11. 11. UNDERSTANDING COMPUTERS AND COGNITION(WINOGRAD AND FLORES, 1986) Every questioning grows out of a tradition—a pre-understanding that opens the space of possible answers. We use the word tradition here in a broad sense, without the connotation that it belongs to a cohesive social or cultural group, or that it consists of particular customs or practices. It is a more pervasive, fundamental phenomenon that might be called a way of being. ...It is not a set of rules or sayings or something we might find catalogued in an encyclopedia. It is a way of understanding, a background within which we interpret and act. We use the word tradition because it emphasizes the historicity of our ways of thinking—the fact that we always exist within a pre-understanding determined by the history of our interactions with others who share the tradition . (Winograd and Flores : 1987: 7).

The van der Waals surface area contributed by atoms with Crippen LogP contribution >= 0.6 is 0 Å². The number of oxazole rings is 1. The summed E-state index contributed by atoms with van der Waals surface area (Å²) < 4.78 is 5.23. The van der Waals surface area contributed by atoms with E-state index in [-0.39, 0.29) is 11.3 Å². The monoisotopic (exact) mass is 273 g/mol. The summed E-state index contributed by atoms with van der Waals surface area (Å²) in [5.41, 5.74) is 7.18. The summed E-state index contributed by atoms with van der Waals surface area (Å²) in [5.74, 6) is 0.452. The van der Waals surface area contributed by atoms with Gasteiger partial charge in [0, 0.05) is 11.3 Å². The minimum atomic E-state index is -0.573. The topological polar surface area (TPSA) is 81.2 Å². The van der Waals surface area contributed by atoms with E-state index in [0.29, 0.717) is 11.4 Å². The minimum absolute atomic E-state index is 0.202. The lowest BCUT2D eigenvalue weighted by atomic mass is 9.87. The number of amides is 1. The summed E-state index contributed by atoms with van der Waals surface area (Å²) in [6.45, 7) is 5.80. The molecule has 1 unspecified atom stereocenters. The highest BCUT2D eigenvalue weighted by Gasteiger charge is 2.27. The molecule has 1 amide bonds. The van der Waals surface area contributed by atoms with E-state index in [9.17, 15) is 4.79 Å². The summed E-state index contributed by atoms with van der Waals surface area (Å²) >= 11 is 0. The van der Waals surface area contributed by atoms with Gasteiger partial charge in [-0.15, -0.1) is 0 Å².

12. 12. POLITICAL CULTUREEvery society is marked by a dominant political culture …apolitical culture is the particular social construction in everysociety of what counts as ‘political.’…political culture is thedomain of practices and institutions, carved out of the totality ofsocial reality, that historically comes to be considered as properlypolitical (in the same way as other domains are seen as properly‘economic,’ ‘cultural,’ and ‘social’). The dominant political cultureof the West has been characterized as ‘rationalist,’ universalistand individualist.(Alvarez and Escobar 1992: 8).